Has Sun a virtualization identity crisis?

sun logo

Yesterday Sun announced a new offering for the SMB segment: a bundle of some of its mid-range servers and SANs with VMware ESX or Microsoft Hyper-V.
Exactly: Sun, which is investing million of dollars on its own hypervisor, is actively pushing two leading competitors.

What’s the strategy behind this initiative?

This is not just a typical offering to pre-install the hypervisor of choice inside a brand new server like every major OEM does since a while now: Sun issued a press announcement, published a dedicated website, highlighted the differences between the two virtualization products suggesting which one is better in which scenario.

An agreement to resell competing hypervisors would make sense if Sun was three years away from releasing xVM Server. But while in late, xVM Server is almost here (as the available documentation demonstrates).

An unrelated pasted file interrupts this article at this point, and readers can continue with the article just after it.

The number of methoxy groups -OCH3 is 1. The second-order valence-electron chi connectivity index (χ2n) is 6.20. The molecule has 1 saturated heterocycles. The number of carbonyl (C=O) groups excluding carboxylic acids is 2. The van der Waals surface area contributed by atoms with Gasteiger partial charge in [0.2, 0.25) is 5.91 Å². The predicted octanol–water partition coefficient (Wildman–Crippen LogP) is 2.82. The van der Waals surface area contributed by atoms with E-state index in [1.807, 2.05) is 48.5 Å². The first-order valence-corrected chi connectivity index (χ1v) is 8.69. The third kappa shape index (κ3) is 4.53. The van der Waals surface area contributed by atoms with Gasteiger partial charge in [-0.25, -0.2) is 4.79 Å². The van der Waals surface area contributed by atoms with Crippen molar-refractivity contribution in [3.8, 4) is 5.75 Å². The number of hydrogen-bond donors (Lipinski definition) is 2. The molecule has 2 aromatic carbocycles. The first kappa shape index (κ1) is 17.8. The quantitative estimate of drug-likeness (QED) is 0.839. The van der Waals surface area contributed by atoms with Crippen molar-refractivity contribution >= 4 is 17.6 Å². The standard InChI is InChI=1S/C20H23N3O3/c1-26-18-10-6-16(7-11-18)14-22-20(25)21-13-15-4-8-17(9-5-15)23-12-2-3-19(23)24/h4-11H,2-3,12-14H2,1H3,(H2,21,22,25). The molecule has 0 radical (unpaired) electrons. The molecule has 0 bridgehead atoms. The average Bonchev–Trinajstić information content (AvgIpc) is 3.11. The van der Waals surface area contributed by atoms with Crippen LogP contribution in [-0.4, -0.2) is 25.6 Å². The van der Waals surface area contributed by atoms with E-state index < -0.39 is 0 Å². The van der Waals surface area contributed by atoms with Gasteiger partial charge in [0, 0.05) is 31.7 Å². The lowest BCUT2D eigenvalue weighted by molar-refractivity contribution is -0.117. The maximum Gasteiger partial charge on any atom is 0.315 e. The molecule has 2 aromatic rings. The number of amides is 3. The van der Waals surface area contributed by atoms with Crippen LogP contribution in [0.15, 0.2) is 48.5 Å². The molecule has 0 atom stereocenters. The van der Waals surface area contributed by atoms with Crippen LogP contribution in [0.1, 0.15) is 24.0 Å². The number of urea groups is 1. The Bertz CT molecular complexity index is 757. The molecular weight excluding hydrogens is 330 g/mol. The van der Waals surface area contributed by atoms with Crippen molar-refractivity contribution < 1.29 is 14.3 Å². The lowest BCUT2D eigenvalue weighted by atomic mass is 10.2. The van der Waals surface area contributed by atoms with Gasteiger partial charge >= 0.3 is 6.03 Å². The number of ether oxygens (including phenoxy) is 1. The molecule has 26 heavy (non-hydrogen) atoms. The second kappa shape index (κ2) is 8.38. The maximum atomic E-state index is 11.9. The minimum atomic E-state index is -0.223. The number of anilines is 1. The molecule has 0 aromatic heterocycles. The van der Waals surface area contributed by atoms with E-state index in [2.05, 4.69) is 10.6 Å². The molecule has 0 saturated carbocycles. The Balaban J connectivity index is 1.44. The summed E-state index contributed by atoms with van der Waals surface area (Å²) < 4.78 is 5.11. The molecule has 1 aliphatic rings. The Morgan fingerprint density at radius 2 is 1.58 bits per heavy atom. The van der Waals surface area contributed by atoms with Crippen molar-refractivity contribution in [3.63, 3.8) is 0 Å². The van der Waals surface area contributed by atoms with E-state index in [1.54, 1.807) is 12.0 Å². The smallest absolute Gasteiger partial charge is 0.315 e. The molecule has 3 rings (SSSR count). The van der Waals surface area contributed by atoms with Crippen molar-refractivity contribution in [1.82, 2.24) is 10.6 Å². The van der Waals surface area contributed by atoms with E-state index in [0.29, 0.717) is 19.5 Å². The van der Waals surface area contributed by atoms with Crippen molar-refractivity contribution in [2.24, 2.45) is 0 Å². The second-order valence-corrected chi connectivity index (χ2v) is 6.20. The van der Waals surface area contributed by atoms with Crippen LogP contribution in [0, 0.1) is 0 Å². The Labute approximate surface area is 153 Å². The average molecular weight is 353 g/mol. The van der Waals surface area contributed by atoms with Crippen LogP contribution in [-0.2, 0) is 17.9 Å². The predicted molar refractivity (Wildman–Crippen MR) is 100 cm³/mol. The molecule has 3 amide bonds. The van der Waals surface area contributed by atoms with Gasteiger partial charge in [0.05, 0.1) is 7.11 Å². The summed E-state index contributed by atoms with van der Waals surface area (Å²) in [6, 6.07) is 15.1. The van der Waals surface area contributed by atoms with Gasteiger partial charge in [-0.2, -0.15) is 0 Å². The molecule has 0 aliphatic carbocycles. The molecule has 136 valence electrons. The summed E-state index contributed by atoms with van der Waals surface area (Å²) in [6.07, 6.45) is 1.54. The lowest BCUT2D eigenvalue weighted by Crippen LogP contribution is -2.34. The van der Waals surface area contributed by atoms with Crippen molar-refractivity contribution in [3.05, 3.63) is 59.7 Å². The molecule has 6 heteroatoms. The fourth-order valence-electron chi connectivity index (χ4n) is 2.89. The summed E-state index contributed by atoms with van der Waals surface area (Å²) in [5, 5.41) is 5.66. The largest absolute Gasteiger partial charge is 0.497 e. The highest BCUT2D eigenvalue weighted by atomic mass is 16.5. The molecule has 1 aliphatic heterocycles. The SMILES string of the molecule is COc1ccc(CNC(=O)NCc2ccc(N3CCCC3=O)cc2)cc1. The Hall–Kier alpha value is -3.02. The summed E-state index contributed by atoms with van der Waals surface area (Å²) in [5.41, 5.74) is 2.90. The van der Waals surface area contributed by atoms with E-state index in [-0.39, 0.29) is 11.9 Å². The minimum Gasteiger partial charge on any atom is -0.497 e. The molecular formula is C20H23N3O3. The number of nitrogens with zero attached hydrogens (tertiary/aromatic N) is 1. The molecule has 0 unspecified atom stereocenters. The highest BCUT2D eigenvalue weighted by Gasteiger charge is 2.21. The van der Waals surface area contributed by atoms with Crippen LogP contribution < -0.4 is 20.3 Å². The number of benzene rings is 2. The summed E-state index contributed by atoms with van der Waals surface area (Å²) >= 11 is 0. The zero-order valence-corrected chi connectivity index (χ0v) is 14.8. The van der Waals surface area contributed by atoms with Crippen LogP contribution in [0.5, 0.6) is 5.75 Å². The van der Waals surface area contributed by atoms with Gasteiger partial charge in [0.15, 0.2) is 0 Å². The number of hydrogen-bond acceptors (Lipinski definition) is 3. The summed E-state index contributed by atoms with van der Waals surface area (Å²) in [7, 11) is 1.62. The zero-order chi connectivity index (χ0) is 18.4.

Supposing that Sun can successfully sell ESX and Hyper-V to its customers, what its sales reps will tell them when xVM Server will be out? “Do you mind throwing away the investment that we suggested and that you just made and switch to our hypervisor?”

At that point it will not matter if xVM Server+Ops Center will be a free, valuable platform: customers will invest in learning, deploying and troubleshooting ESX or Hyper-V. How they could consider switching to xVM Server before, let’s say, three years?

This is not the first time that Sun pushes for a competing hypervisor: its VDI solution at the moment only supports VMware ESX and the company couldn’t say when they plan to support xVM Server.

As the Sun VDI is around since a while, it (barely) makes sense that the company tried to push it using the support for ESX as a major selling point. But what’s the sense of this new initiative announced just (hopefully) weeks before the xVM Server launch?

The Sun virtualization proposition seems solid and promising over the long term. Why the company has to sell other solutions instead of waiting for its own?